The Blessing of Silence

2014-06-13 10.12.09I love silent retreats. Usually there are people who attend who have experienced the great quiet before and are hungry for more. And then there are people who are there for the first time. They usually express some trepidation about what is going to happen. Questions like, what do I do and am I going to be bored arise. But then there is the anxiety about the unknown that is about to be embarked upon that can be seen in their eyes.

Many of us are used to the clutter and white noise that surrounds so much of society. When it’s gone, it is noticeable and a foreign feeling. We are so used to chatter of one sort or another filling our time and ears.

But, as John of the Cross says, silence is God’s first language.

I think it’s a matter of perspective. When I am introducing a silent retreat, I explain that the silence is not a time of doing without. It is not a time of not talking, it is a time of listening. It is a time of making space for the richness, the fullness that the Holy has to offer.

The silence is a place to deeply listen, fall back into it. Listen to the rustle of leaves, the exhale, the still small voice where we can hear God. Silence is a place of creation, a place of letting go, of emptying ourselves from clutter, of filling up with abundance.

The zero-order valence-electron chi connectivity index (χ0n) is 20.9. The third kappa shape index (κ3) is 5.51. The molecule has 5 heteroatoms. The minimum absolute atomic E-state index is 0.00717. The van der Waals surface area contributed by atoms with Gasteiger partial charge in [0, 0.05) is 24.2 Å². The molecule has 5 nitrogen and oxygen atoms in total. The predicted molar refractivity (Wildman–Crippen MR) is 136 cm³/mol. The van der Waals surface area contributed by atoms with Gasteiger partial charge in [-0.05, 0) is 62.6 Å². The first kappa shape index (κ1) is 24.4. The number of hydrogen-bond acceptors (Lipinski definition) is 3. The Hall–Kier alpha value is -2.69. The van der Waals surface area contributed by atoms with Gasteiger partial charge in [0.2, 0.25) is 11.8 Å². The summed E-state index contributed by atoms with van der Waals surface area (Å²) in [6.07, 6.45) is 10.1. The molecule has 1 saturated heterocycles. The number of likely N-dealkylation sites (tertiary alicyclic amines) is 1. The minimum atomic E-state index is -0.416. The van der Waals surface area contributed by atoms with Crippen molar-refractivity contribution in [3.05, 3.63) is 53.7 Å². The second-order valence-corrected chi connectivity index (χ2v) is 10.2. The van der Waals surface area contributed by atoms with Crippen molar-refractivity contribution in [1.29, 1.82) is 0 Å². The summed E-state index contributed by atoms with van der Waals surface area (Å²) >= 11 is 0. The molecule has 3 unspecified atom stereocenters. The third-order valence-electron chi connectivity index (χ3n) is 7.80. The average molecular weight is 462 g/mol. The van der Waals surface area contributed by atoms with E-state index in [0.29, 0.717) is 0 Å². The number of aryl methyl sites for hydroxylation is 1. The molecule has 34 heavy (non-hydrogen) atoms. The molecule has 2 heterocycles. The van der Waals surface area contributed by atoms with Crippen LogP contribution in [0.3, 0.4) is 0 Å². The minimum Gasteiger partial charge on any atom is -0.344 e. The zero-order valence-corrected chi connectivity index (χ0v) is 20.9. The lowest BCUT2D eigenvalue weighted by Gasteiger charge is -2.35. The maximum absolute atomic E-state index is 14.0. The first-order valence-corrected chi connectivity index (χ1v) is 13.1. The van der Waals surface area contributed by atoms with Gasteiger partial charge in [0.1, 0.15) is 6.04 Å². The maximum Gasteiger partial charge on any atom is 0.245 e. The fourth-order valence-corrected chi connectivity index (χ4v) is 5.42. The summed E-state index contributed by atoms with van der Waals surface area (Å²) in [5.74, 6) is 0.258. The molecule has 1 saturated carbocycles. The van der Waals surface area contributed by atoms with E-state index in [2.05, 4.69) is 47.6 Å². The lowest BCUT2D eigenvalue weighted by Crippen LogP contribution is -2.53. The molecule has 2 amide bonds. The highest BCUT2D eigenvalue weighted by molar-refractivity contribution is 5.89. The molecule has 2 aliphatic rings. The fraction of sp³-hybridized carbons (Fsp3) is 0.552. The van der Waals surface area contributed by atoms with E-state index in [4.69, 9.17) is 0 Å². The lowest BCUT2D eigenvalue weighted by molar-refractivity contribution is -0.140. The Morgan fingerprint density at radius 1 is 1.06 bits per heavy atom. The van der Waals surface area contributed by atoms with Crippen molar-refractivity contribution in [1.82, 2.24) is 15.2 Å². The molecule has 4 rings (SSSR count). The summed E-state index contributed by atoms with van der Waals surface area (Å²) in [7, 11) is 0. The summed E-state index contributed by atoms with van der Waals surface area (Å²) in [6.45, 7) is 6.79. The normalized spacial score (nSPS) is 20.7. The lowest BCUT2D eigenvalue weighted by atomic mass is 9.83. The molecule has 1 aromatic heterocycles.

In the silence we can come home to the fullness and richness where we can begin to feel it is safe to open up to your true selves. It is a place where we can be instead of focusing on doing.

There are times in my life that I actually hunger for the Holy Silence. When the world is too much, when the stress and strain ratio is too high, then there is nothing as healing as an extended, deep silence. Ahhh….what a relief!

“There is a huge silence inside each of us that beckons us into itself, and the recovery of our own silence can begin to teach us the language of heaven.”–Meister Eckhart

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7 thoughts on “The Blessing of Silence

  1. Pingback: The Blessing of Silence | Shalem Institute's Living Contemplatively

  2. I’ve only started practicing stillness and silence this year and this post was a good reminder to me of the focus on being, rather than on doing. I’m thankful to have found your blog!

  3. While I often do an intentional 24 hours of silence, while continuing my daily ‘stuff’ (cleaning, reading, walking), silence is becoming something else for me to explore. Thank you for more guidance. Do you know ‘A Book of Silence’ by Sara Maitland? It is where I started to listen more (after reading it)…and participating within the silence…

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